Scientists derive a new compound from eushearilide, which can potentially take on lethal fungal and bacterial infections
Credit: Tokyo University Of Science
Immunodeficiency is the condition where the capability of the immune system to fight against diseases has been compromised. Immunocompromised people have a higher chance of contacting diseases compared to people with healthy immune systems. Immunodeficiency usually occurs as a consequence of several factors, such as diseases like AIDS and diabetes, chemotherapy, and organ transplant. Recently, doctors have noted an increased trend in the occurrence of life-threatening fungal infections–also called mycoses–in immunocompromised patients. In such cases, treatment requires the use of some special compounds with antifungal properties. Unfortunately, antifungal drugs currently available are very limited.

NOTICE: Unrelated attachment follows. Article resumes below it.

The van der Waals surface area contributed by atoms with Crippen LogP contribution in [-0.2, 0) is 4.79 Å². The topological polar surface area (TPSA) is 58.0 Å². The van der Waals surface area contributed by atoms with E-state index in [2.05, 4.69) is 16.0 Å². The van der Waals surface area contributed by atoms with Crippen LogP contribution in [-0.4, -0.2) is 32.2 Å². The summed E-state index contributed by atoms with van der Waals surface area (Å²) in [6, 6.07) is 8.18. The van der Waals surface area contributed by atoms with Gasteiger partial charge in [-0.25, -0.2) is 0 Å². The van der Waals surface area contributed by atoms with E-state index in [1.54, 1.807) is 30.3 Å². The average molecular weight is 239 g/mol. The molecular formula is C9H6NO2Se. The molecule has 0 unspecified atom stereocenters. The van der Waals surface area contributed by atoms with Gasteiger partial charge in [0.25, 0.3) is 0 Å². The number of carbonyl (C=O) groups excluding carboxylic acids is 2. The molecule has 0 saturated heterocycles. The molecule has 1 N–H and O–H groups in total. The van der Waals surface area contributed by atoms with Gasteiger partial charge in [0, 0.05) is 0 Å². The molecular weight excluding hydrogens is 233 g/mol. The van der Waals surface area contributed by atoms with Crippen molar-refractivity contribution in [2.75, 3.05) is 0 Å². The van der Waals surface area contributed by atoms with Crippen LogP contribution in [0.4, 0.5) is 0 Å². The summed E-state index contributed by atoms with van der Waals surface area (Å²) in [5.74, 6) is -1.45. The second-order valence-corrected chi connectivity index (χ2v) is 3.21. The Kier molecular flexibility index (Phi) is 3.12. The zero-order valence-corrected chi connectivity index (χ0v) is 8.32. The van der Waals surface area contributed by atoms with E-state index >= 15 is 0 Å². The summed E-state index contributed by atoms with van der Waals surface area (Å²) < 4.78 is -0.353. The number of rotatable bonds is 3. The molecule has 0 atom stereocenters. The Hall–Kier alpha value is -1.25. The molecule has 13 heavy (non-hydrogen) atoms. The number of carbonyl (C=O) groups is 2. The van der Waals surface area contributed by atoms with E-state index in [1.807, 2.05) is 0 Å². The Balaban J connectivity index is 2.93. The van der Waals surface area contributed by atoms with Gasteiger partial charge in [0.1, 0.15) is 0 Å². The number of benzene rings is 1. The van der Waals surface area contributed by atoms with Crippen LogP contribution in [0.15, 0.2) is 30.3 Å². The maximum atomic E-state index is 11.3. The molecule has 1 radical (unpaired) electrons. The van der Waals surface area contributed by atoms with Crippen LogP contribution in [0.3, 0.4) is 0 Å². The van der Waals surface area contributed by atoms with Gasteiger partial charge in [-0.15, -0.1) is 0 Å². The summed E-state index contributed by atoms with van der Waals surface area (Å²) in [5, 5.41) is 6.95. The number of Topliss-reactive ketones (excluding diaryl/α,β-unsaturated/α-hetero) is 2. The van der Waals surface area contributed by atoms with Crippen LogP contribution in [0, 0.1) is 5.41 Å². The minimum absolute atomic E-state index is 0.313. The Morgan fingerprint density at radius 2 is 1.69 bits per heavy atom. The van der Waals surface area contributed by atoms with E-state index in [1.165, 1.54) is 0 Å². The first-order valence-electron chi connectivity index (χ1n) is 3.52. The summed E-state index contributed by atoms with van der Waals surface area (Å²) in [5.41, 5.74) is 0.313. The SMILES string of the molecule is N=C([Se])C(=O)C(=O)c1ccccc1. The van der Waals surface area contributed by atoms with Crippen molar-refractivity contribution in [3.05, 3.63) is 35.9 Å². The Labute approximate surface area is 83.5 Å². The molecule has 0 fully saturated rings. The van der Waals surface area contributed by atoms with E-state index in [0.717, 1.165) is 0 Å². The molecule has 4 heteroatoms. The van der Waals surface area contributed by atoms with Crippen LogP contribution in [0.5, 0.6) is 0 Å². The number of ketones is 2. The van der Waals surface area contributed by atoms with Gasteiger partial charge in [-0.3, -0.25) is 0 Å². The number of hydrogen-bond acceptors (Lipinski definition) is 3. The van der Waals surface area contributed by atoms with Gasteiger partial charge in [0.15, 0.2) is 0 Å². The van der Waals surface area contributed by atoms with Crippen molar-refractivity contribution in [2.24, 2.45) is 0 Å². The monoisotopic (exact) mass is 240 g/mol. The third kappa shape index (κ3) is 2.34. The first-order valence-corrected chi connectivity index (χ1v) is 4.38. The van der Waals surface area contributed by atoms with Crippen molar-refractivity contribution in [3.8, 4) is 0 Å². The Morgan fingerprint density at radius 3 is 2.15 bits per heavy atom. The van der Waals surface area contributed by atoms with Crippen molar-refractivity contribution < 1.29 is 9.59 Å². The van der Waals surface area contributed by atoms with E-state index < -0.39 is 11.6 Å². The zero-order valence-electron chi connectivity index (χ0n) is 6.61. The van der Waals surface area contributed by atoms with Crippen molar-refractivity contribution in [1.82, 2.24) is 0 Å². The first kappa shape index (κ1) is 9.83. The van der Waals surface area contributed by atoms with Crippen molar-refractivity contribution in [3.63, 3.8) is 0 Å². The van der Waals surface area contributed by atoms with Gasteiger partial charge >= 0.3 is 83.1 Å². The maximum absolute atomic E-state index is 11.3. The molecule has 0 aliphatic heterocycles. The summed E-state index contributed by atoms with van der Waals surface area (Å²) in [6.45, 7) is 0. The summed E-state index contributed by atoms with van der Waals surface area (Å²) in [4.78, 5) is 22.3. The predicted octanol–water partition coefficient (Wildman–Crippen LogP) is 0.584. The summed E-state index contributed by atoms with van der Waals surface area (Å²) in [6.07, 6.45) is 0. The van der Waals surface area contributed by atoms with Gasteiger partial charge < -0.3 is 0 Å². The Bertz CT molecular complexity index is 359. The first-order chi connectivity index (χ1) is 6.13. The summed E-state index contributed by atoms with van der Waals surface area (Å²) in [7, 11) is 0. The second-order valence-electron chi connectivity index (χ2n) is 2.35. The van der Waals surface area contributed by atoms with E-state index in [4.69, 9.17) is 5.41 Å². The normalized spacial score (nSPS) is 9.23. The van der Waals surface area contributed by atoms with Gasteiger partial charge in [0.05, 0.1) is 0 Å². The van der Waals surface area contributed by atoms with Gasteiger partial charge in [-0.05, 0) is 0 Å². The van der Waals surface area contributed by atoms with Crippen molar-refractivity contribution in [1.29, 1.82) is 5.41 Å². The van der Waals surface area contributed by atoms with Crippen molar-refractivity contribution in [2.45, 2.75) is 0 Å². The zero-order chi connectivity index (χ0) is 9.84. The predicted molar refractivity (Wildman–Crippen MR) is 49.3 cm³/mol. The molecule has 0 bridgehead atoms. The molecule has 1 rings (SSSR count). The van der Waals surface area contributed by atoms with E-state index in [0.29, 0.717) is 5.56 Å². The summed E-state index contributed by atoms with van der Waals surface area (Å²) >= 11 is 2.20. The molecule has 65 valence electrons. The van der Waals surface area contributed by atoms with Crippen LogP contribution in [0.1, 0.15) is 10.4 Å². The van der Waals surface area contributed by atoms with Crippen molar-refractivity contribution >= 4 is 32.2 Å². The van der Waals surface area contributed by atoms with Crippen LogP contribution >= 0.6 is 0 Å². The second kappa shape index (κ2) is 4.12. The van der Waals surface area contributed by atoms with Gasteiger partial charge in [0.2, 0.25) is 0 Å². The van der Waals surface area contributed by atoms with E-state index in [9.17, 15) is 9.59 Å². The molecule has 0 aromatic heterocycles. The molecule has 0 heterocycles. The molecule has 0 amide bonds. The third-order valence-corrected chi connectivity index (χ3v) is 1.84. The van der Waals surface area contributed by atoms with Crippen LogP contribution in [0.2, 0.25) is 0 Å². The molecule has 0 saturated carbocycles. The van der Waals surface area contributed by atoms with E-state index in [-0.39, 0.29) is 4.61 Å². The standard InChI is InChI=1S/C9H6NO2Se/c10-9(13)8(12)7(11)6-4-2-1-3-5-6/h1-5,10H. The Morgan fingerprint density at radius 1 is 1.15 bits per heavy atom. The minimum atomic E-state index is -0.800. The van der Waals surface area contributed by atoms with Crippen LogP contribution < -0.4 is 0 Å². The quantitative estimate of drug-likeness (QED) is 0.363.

In 2006, a lead compound “eushearilide,” derived from fungi, was discovered. It was found to have antifungal and antiyeast properties, and could tackle several fungi that were known to cause infections in humans. A team of scientists from the Tokyo University of Science had previously explored the unique chemical structure and the method of synthesis of eushearilide. Now, this research group, led by Prof. Isamu Shiina of the Tokyo University of Science–which also includes Takayuki Tonoi (Tokyo University of Science), Katsuhiko Kamei (Medical Mycology Research Center, Chiba University) and Naruhiko Ishiwada (Medical Mycology Research Center, Chiba University)–has used their previous findings to derive compounds from eushearilide that may have improved beneficial effects. This study is published in the journal Molecules. Their aim, Prof. Shiina explains, was “to look at the antibacterial effects on various fungi and bacteria of the new antibacterial lead compound 23-demethyleushearilide, colloquially called ‘usharelide,’ derived from eushearilide.”